There are problems with Mrs. Hyde that have nothing whatsoever to do with Bozon’s puzzling creative choices, though for perspective’s sake, the problems are dwarfed by the choices. Yes, the film hinges on a matter of split identity, and yes, the split identity hinges on some mad science. Bozon’s protagonist, Marie Géquil (Isabelle Huppert), is a mild-mannered high school physics professor scoffed at by her peers, bullied by her students and unquestioningly devoted to her profession. Then, while conducting an ill-advised late night experiment in her laboratory, she is struck by lightning and subsequently develops a dual personality, the Mrs. Hyde of the title. The change in her registers at first as odd, and then as troubling, as the meek Géquil slowly develops a backbone nobody who knows her thought she possessed.
The similarities between Bozon’s film and Robert Louis Stevenson’s The Strange Case of Dr. Jekyll and Mr. Hyde end there. Mrs. Hyde is Stephenson adjacent, such a massive departure from the book that claiming The Strange Case of Dr. Jekyll and Mr. Hyde as inspiration feels like a bluff, and when you’re veering that far away from your adapted text, then what the hell’s the point? Where Edward Hyde took over the body of his host, Henry Jekyll, in the wee hours to go about London stomping on children and acting like an all-purpose asshole, Mrs. Hyde takes over Géquil and she…sits on a bench by the road. Granted, she also glows hot orange instead of shapeshifting into an unruly and diminutive man, and after a while she begins roasting people and dogs alive when the spirit moves her. (Maybe she is kind of an asshole.) In keeping with traditions of French cinema and with Bozon’s own deadpan aesthetic, that’s about all she does, though, which effectively renders Mrs. Hyde aloof at worst and inscrutable at best (and occasionally comical in between, because why not).
None of these choices are unappealing, either individually or together. It’s just that they never come together to form a greater statement about anything that transpires in Mrs. Hyde’s plot. The foundation of the film is Géquil’s timidity: She’s a human doormat, a ghost at the edge of her students’ awareness, shyly pleading for order on the other side of their static. She’s always just out of range of their attention. Her husband, Pierre (José Garcia), notices her, but struggles to get her to notice him in one of Mrs. Hyde’s more compelling role reversals. Her boss, the school principal (Romain Duris), notices her, too, but he’s a blowhard and a boor, incapable of carrying out a conversation with anyone on any subject without appointing them backhanded compliments or blundering through accidental racism.
You expect Géquil, in the guise of Mrs. Hyde, to have something, anything to say about how the world treats her as much as you expect Bozon to have some kind of perspective on his movie’s ideas and politics. Mrs. Hyde is a staunchly and intentionally political piece of art, after all, being concerned with the alienation and neglect of women in the workplace, marginalization of minority students whose lives are predestined by their white custodians and with evolving gender roles. Pierre is a househusband, deeply in love with Géquil but often at a loss as to how to please her, make her happy or, failing all of that, at least get her to take off her blinders and just see him. She’s routinely preoccupied with her thoughts, and she would be: Her day to day leaves her with much to think about, very little of it good.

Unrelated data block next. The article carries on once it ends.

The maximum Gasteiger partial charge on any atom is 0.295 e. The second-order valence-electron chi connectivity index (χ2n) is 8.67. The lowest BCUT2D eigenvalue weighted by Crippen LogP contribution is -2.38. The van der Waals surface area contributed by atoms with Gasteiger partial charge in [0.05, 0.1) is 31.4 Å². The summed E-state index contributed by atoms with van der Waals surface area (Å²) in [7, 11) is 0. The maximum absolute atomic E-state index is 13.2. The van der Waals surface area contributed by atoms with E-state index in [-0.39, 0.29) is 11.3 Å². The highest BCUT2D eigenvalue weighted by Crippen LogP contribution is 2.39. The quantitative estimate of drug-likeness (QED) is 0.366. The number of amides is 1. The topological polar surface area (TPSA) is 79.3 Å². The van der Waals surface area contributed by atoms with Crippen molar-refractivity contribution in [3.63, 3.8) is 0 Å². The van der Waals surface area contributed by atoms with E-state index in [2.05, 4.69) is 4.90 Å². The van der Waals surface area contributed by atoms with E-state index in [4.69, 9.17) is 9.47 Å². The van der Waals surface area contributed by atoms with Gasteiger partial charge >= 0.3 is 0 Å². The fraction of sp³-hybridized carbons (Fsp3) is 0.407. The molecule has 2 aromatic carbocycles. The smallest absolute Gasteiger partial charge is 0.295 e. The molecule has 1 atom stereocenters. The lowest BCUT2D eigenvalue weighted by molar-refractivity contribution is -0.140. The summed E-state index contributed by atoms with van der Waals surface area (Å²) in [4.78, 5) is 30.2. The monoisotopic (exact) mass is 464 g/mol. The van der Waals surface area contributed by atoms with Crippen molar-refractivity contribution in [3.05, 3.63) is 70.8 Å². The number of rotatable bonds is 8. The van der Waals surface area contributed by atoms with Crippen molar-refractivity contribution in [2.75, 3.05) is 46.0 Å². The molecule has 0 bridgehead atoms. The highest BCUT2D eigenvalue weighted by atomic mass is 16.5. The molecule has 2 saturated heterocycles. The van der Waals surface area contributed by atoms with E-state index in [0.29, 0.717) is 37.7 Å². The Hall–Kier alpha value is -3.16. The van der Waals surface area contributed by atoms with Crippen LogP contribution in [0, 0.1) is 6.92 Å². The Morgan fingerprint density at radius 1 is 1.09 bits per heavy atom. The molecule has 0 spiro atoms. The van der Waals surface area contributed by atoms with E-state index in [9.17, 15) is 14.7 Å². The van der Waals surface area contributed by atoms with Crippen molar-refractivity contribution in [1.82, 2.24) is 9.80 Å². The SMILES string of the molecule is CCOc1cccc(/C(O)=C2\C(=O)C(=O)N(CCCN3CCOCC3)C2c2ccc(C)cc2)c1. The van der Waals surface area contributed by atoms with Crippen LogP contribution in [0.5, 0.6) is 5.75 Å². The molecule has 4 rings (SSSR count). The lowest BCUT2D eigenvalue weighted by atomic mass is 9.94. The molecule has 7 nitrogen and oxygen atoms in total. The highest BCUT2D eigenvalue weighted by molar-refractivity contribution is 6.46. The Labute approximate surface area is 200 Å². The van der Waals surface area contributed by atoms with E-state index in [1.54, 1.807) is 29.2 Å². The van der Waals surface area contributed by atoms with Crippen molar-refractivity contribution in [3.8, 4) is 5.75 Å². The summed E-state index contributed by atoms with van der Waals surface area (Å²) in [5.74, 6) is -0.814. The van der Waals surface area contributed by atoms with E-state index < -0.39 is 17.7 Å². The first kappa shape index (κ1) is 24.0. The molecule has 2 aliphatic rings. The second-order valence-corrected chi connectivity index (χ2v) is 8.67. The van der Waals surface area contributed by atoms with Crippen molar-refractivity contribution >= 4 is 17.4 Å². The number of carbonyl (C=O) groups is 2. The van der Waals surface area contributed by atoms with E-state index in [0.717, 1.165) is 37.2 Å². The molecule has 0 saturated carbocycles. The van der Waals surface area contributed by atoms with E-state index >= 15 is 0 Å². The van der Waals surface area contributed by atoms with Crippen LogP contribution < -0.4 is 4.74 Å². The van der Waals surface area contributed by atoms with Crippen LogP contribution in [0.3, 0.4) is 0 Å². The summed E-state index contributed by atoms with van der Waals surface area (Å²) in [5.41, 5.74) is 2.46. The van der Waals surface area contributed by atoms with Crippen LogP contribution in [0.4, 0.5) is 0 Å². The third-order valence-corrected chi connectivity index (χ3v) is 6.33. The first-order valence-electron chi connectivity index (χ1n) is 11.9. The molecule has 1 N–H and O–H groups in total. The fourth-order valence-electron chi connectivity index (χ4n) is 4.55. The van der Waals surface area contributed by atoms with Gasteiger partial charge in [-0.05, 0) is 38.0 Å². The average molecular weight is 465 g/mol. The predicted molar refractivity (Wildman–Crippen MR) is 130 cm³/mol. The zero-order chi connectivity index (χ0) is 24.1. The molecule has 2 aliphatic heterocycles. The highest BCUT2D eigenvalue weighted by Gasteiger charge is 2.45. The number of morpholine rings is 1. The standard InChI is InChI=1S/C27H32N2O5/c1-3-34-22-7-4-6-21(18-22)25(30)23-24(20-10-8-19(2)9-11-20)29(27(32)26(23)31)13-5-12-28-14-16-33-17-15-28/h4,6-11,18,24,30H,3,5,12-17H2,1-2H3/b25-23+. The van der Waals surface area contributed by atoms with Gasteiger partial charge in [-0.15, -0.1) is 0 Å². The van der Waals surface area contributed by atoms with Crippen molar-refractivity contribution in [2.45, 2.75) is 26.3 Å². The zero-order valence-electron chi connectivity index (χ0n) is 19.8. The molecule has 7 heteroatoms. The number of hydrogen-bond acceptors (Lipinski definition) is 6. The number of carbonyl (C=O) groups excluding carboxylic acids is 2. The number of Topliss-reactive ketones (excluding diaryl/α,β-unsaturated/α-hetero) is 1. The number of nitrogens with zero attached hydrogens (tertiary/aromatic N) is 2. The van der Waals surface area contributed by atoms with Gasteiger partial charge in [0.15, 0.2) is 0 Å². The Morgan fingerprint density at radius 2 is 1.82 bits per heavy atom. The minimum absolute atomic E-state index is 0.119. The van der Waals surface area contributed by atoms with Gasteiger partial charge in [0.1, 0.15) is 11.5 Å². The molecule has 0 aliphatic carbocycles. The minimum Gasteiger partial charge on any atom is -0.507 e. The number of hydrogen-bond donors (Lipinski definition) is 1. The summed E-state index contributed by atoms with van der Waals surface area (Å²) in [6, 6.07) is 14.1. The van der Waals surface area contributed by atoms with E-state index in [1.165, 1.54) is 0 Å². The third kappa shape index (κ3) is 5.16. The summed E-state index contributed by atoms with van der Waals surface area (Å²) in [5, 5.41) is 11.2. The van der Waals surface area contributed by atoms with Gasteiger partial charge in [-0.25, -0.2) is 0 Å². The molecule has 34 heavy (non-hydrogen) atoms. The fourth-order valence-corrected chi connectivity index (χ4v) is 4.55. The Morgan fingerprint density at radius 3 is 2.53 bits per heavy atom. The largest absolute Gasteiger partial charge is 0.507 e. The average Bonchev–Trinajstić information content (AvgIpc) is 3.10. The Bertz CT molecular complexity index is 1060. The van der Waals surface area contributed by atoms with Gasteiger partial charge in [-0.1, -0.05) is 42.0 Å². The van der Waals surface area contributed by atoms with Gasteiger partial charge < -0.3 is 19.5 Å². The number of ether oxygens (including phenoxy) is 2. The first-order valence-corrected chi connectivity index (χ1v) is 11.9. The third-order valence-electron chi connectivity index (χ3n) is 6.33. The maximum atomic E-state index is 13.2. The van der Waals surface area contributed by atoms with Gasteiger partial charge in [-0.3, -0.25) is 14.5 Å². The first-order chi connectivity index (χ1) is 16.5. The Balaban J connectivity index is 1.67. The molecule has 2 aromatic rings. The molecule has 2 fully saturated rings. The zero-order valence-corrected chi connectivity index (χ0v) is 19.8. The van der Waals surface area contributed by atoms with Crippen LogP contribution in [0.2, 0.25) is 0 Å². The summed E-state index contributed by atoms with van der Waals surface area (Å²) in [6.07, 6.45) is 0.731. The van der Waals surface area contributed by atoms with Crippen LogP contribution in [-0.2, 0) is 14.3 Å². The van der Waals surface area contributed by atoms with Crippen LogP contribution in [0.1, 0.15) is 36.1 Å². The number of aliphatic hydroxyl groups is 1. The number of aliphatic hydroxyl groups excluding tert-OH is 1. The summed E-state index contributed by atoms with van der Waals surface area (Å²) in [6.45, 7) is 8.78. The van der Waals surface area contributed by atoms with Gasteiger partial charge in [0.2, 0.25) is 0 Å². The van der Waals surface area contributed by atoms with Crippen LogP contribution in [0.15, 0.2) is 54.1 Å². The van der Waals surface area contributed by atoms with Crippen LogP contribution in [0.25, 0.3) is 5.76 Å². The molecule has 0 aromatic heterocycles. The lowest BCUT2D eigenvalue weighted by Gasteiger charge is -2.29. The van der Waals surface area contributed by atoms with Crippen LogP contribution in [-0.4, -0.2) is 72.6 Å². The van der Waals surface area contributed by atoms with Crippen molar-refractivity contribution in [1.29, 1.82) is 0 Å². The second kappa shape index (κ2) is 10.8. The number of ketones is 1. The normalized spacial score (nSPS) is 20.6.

The other man in her life is Malik (Adda Senani), one of her students, a young fellow with great promise but bad taste in friends. He hangs with dropouts at nearby public housing, which means of course that they’re a bunch of roughs rapping verses about their hard luck lives. Géquil shows Malik better living via science, recalling films like Stand and Deliver and Dangerous Minds, but the payoff to this thread is muted as with everything else. It’s hard to get a firm sense of how invested Bozon is in Malik’s arc, or in his mentee-mentor relationship with Géquil. Assigning agency to directors is a staircase to Hell, but Mrs. Hyde is so detached that it’s hard not to wonder if Bozon spent the entire shoot bored out of his mind. The whole exercise is drowned in ambivalence.
A movie where Huppert’s character nearly goes full-Johnny Storm in appearance shouldn’t be ambivalent about anything. It likely goes without saying that Huppert is superb, much as water is wet and the sun is hot, but there you have it: She very nearly elevates the film just by doing what she does, sculpting her dignified humanity to fit the mold of Mrs. Hyde’s 1950s sci-fi evocations. Géquil’s nighttime constitutions, capped off by conflagration, are straight out of the classic genre playbook, hinting at a movie in the “science gone wrong” tradition. Like Bozon’s themes, this element never goes anywhere worth visiting. The absence of realization—of motifs, of political sentiment, of the basic pleasures of science fiction—will make you wish Bozon had just stuck to Stevenson’s script.
Director: Serge Bozon
Writer: Serge Bozon
Starring: Isabelle Huppert, Romain Duris, José Garcia, Adda Senani
Release Date: April 27, 2018
Boston-based culture writer Andy Crump has been writing about film and television online since 2009, and has been contributing to Paste since 2013. He also writes words for The Playlist,WBUR’s The ARTery, Slant Magazine, The Hollywood Reporter, Polygon, Thrillist, The Week, and Vulture, and is a member of the Online Film Critics Society and the Boston Online Film Critics Association. You can follow him on Twitter and find his collected writing at his personal blog. He is composed of roughly 65% craft beer.